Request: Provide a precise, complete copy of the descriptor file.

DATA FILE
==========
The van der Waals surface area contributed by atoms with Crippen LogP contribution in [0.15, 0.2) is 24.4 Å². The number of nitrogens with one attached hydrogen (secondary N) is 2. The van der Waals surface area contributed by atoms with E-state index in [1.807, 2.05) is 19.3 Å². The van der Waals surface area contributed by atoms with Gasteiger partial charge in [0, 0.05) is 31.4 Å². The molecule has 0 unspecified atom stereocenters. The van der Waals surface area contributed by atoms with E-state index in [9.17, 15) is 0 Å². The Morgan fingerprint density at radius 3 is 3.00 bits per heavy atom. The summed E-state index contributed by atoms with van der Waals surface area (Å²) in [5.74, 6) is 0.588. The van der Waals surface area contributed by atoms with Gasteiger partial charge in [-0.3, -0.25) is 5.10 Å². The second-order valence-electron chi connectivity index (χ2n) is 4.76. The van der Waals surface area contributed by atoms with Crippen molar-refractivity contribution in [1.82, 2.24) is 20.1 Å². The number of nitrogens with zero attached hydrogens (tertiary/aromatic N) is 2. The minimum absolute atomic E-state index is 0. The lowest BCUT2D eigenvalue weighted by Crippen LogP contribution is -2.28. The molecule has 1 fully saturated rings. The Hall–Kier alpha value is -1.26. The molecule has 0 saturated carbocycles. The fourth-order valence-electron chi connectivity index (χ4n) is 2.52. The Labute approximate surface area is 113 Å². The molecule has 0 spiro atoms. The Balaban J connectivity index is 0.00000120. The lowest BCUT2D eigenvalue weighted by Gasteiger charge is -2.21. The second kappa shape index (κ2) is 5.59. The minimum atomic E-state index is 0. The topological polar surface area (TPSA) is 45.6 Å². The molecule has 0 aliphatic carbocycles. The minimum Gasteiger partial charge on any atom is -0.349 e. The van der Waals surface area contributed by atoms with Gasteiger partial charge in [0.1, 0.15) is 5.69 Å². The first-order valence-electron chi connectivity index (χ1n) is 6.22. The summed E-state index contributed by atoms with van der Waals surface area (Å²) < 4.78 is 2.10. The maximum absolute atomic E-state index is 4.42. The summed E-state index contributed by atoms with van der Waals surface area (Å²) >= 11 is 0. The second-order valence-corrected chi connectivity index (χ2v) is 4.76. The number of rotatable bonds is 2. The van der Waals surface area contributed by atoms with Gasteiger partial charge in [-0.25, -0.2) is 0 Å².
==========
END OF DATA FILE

The van der Waals surface area contributed by atoms with Crippen LogP contribution in [0.15, 0.2) is 24.4 Å². The number of nitrogens with one attached hydrogen (secondary N) is 2. The van der Waals surface area contributed by atoms with E-state index in [1.807, 2.05) is 19.3 Å². The van der Waals surface area contributed by atoms with Gasteiger partial charge in [0, 0.05) is 31.4 Å². The molecule has 0 unspecified atom stereocenters. The van der Waals surface area contributed by atoms with E-state index in [9.17, 15) is 0 Å². The Morgan fingerprint density at radius 3 is 3.00 bits per heavy atom. The summed E-state index contributed by atoms with van der Waals surface area (Å²) in [5.74, 6) is 0.588. The van der Waals surface area contributed by atoms with Gasteiger partial charge in [-0.3, -0.25) is 5.10 Å². The second-order valence-electron chi connectivity index (χ2n) is 4.76. The van der Waals surface area contributed by atoms with Crippen molar-refractivity contribution in [1.82, 2.24) is 20.1 Å². The number of nitrogens with zero attached hydrogens (tertiary/aromatic N) is 2. The minimum absolute atomic E-state index is 0. The lowest BCUT2D eigenvalue weighted by Crippen LogP contribution is -2.28. The molecule has 1 fully saturated rings. The Hall–Kier alpha value is -1.26. The molecule has 0 saturated carbocycles. The fourth-order valence-electron chi connectivity index (χ4n) is 2.52. The Labute approximate surface area is 113 Å². The molecule has 0 spiro atoms. The Balaban J connectivity index is 0.00000120. The lowest BCUT2D eigenvalue weighted by Gasteiger charge is -2.21. The second kappa shape index (κ2) is 5.59. The minimum atomic E-state index is 0. The topological polar surface area (TPSA) is 45.6 Å². The molecule has 0 aliphatic carbocycles. The minimum Gasteiger partial charge on any atom is -0.349 e. The van der Waals surface area contributed by atoms with Gasteiger partial charge in [0.1, 0.15) is 5.69 Å². The first-order valence-electron chi connectivity index (χ1n) is 6.22. The summed E-state index contributed by atoms with van der Waals surface area (Å²) < 4.78 is 2.10. The maximum absolute atomic E-state index is 4.42. The summed E-state index contributed by atoms with van der Waals surface area (Å²) >= 11 is 0. The second-order valence-corrected chi connectivity index (χ2v) is 4.76. The number of rotatable bonds is 2. The van der Waals surface area contributed by atoms with Gasteiger partial charge in [-0.25, -0.2) is 0 Å².